Presentation on theme: "PARASITIC DISEASE OF RUMINANT INTESTINE parasitic enteritis."— Presentation transcript:
PARASITIC DISEASE OF RUMINANT INTESTINE parasitic enteritis
There are many types of parasites which live in intestine: 1. Nematodes lives in small intestine as Ascaris sp., Bunstomum sp. or hook worm, Cooperia sp., Trichostrongylus sp., Strongyloid or thread worms, Nematodirus sp., while nematodes of large intestine as Trichuris sp. or whip worms, Chabertia sp. and oesphagostomum sp. 2. Cestodes as Moniezia sp. and larval stage of echinoccoccus. 3. Trematode s as Fasciola sp., Paramphistomum sp., and Schistosoma sp. 4. Protozoa as Cryptospordia sp., Coccidia sp., Plantidium sp. and Giardia sp.
D EFINITION It is a parasitic disease of ruminants, caused by different species of nematodes living in small or large intestine characterized by diarrhea, loss of weight and anemia.
E PIDEMIOLOGY : Distribution : Widely distributed and endemic in Egypt. Animal susceptible : All ruminants are susceptible but young grazing one especially after weaning are more susceptible.
L IFE CYCLE AND MODE OF TRANSMISSION Eggs pass with feces, under suitable condition of moisture and temperature it hatch to first, second and third larval stage (infective stage), infection occurs by ingestion of third larval stage in water or food or by skin penetration and milk ingestion as in Bunostomum sp. and strongyloides sp., the larvae is mature within small or large intestine and adult from appear which laying eggs.
P ATHOGENESIS The larvae and adult cause irritation and inflammation of intestinal walls with occurrence of diarrhea and dehydration Blood loss as in Bunstomum which secrete anticoagulant during feeding resulting in profuse bleeding from laceration of intestinal mucosa Necrotic nodules of intestinal wall which interfere with mechanical movement of the bowel resulting in stenosis as oesophagostomum
C LINICAL SIGNS : Morbidity and mortality rate variable and course is long. Anorexia, weakness, loss of weight. Intermittent or persistent diarrhea (soft watery feces which contain mucous, blood and shreds of mucosa) as in trichuris, chabertia and strongyloides infection Anemia and submaxillary edema especially in cooperia and bunostomum infection. Intusupection and stenosis and nodules (especially in esophagostomum) may be palpated in intestinal wall (more in sheep than in cattle) on rectal examination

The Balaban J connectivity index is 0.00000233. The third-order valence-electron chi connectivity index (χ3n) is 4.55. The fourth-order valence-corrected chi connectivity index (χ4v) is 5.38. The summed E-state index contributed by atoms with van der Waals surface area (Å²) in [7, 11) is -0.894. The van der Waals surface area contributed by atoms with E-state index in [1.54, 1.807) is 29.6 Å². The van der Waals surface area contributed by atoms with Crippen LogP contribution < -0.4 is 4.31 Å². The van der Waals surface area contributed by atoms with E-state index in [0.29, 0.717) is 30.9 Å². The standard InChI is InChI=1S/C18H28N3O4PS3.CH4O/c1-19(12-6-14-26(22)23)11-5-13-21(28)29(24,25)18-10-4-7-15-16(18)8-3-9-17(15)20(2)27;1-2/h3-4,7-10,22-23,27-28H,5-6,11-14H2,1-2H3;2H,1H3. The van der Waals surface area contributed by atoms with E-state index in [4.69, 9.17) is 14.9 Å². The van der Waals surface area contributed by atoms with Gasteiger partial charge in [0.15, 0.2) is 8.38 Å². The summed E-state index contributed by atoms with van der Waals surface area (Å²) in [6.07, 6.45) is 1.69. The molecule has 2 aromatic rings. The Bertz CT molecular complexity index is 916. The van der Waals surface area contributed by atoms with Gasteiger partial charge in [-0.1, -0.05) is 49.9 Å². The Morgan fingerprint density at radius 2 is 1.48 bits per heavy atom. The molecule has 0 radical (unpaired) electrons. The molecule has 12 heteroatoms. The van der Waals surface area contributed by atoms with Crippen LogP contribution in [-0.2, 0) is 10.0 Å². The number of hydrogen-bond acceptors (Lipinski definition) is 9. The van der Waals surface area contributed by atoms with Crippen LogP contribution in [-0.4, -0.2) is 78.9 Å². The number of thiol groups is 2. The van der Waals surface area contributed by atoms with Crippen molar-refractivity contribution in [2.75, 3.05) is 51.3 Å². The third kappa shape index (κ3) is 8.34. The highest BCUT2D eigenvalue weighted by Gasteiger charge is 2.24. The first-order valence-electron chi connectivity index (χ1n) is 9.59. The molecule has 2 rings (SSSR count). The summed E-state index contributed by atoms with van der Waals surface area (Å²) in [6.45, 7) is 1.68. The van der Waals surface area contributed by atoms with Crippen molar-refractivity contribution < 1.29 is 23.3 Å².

P OSTMORTEM LESIONS : Carcass is emaciated, anemic and dehydrated. Intestinal wall is swollen, congested and edematous. The intestine contains watery feces with blood or shred of mucous, necrotic nodules or necrosis in intestinal wall. In esophagostomum, there is intestinal nodules surrounding the larvae which become caseated and calcified.
D IAGNOSIS : Field diagnosis based on signs of anemia, poor body condition, diarrhea, PM, history and epidemiology of the disease. Laboratory diagnosis: - Specimens : feces, intestinal mucosa scrapings, parts of intestine on formalin 10%, blood and serum. - Procedures: Examination of the feces either macro or microscopically by direct or flotation technique after staining by iodine. Fecal egg count or fecal culture to determine the degree of infestation and to differentiate between different parasites from their larvae. Blood and serum biochemical changes reveal anemia and hypoproteinemia. Histopathological findings. Serological diagnosis as agglutination test.